19 Facts About Magnavox Odyssey


The hardware was designed by a small team led by Ralph H Baer at Sanders Associates, while Magnavox completed development and released it in the United States in September 1972 and overseas the following year.

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The Magnavox Odyssey console came packaged with dice, paper money, and other board game paraphernalia to accompany the games, while a peripheral controller—the first video game light gun—was sold separately.

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The release of the Magnavox Odyssey marked the beginning of the first generation of video game consoles and was an early part of the rise of the commercial video game industry.

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The Magnavox Odyssey lacks sound capability and can only display monochrome white shapes on a blank black screen.

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Internally, the Magnavox Odyssey architecture is composed of digital computing parts.

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Magnavox Odyssey is capable of displaying three square dots and a vertical line on the screen.

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Team from Magnavox Odyssey led by George Kent turned the prototype console into a final product.

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The rifle game was turned into a separately sold add-on game, Shooting Gallery, and Magnavox Odyssey added paper money, playing cards, and poker chips to the console, to go along with the plastic overlays for the games designed by Bradford that enhanced the primitive visuals.

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Magnavox Odyssey performed market surveys and playtests in Los Angeles and Grand Rapids, Michigan, and demonstrated it to dealers in Las Vegas in May 1972.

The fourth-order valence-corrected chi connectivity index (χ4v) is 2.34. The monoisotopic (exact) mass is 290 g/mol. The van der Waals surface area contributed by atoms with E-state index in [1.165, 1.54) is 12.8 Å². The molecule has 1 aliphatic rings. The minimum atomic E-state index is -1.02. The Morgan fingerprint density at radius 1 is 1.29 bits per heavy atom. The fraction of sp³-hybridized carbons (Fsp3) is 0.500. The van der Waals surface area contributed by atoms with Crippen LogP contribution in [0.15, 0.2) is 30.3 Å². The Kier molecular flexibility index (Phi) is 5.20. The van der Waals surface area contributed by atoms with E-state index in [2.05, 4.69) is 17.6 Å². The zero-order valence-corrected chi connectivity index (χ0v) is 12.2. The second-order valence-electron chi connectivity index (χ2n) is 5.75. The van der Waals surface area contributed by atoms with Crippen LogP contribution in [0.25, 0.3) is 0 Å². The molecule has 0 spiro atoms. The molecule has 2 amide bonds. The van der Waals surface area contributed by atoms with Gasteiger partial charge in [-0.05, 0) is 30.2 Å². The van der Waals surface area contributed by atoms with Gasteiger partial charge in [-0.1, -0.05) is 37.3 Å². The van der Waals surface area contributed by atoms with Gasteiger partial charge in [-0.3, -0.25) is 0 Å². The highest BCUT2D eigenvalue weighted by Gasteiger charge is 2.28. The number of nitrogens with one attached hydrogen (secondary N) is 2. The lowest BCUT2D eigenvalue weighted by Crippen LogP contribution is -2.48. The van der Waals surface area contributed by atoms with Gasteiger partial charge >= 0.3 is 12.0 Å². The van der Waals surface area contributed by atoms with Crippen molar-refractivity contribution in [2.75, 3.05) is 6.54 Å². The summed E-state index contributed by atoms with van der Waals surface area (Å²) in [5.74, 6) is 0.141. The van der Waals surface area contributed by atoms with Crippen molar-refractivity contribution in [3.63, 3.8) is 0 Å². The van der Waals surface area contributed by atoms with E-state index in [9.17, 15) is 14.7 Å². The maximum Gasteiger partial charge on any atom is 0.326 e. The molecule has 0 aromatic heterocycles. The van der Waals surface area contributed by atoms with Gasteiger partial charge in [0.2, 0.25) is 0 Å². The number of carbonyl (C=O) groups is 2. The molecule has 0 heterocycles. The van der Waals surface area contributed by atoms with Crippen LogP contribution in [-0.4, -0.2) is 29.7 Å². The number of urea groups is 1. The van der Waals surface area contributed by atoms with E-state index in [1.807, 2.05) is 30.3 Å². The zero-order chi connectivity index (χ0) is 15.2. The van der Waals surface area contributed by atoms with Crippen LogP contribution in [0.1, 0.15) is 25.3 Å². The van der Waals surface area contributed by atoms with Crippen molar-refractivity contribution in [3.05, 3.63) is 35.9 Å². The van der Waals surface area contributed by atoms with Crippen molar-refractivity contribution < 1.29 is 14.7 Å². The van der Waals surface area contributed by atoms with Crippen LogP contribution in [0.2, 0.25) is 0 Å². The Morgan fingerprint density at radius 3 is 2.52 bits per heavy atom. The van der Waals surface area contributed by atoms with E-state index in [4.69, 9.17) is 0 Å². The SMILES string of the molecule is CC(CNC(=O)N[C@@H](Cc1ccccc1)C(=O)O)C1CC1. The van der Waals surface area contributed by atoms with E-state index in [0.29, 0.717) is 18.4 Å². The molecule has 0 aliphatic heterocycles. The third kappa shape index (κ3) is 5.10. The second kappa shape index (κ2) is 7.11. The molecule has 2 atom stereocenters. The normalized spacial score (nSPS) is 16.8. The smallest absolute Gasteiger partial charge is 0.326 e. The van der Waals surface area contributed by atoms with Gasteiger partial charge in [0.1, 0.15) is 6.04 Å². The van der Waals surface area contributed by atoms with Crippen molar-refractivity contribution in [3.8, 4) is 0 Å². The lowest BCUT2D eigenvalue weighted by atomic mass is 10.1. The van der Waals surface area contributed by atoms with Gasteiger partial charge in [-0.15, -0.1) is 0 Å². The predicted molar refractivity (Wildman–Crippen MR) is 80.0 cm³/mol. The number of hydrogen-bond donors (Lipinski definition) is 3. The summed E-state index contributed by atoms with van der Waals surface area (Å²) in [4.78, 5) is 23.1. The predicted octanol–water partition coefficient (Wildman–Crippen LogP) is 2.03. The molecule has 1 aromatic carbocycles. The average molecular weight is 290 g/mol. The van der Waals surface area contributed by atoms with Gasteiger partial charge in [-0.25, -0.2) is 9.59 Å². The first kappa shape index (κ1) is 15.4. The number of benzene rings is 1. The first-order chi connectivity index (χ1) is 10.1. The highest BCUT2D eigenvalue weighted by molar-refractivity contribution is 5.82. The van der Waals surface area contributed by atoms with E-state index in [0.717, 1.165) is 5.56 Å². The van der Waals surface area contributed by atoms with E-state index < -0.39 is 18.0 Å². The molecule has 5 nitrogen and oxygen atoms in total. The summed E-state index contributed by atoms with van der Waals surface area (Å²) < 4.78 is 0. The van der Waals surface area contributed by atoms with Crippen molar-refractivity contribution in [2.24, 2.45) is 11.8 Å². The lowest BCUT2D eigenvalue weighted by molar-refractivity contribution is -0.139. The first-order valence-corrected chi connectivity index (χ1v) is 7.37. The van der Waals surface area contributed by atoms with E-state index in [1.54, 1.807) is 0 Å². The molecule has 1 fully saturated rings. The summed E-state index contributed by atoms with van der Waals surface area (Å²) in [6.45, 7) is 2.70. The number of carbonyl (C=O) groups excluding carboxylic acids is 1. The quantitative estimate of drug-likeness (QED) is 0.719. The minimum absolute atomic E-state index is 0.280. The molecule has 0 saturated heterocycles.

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Magnavox Odyssey announced the system's launch date of September 1972, with availability restricted to dealers in 18 metropolitan areas, and demonstrated it for the next few months to Magnavox Odyssey dealerships and media.

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Magnavox Odyssey initially ordered 50, 000 units, but before release increased its production capabilities and built a larger inventory, as market testing found an enthusiastic response to the console.

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Baer believed that the low initial sales were due to the high price, and because Magnavox Odyssey restricted sales to its dealerships and implied that the device only worked with Magnavox Odyssey televisions.

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The Magnavox Odyssey did not appear in the pre-Christmas 1972 catalog, but the January 1973 catalog depicted the console in a two-page spread with pictures of bundled and optional games and the light gun.

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Magnavox Odyssey rejected the proposals, instead releasing four games for sale in 1973, designed wholly or in part by Emry.

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Magnavox Odyssey lowered the price to US$50 if purchased with a television.

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In late 1973, Magnavox Odyssey ran a large advertising campaign for its 1974 products, including sponsoring Frank Sinatra's November television special Ol' Blue Eyes Is Back.

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Magnavox Odyssey produced no more games for the console after 1973 and rejected proposals for different versions of the console or accessories.

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The root of the conflict was a set of patents by Baer and the development team—particularly a pair which described how the Magnavox Odyssey showed player-controlled objects, or dots, on a video monitor and described a number of games that could be played with the system, with one patent by Baer and one by Rusch.

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Judge, John Grady, ruled in early 1977 that Baer's patent for the Magnavox Odyssey constituted "the pioneering patent of the video game art", held the defendants' games as infringing, and set a precedent that any video game where a machine-controlled visual element hit and bounced off a player-controlled element violated Rusch's patent.

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